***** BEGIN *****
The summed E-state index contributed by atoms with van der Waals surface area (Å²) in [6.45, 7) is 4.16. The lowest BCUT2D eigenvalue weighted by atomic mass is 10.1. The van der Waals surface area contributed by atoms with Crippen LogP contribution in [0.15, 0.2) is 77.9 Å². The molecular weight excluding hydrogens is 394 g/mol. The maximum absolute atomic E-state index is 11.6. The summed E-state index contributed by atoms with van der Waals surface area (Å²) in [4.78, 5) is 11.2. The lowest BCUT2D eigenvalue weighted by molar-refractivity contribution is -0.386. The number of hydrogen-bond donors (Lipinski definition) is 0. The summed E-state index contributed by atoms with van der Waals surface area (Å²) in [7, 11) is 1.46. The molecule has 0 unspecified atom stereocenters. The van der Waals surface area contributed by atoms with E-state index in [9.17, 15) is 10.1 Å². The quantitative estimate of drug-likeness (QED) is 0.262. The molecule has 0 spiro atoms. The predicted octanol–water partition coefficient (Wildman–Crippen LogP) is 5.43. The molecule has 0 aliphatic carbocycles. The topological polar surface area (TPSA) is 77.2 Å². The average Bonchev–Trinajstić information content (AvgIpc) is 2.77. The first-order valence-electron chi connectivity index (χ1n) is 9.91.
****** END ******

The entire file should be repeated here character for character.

The summed E-state index contributed by atoms with van der Waals surface area (Å²) in [6.45, 7) is 4.16. The lowest BCUT2D eigenvalue weighted by atomic mass is 10.1. The van der Waals surface area contributed by atoms with Crippen LogP contribution in [0.15, 0.2) is 77.9 Å². The molecular weight excluding hydrogens is 394 g/mol. The maximum absolute atomic E-state index is 11.6. The summed E-state index contributed by atoms with van der Waals surface area (Å²) in [4.78, 5) is 11.2. The lowest BCUT2D eigenvalue weighted by molar-refractivity contribution is -0.386. The number of hydrogen-bond donors (Lipinski definition) is 0. The summed E-state index contributed by atoms with van der Waals surface area (Å²) in [7, 11) is 1.46. The molecule has 0 unspecified atom stereocenters. The van der Waals surface area contributed by atoms with E-state index in [9.17, 15) is 10.1 Å². The quantitative estimate of drug-likeness (QED) is 0.262. The molecule has 0 spiro atoms. The predicted octanol–water partition coefficient (Wildman–Crippen LogP) is 5.43. The molecule has 0 aliphatic carbocycles. The topological polar surface area (TPSA) is 77.2 Å². The average Bonchev–Trinajstić information content (AvgIpc) is 2.77. The first-order valence-electron chi connectivity index (χ1n) is 9.91.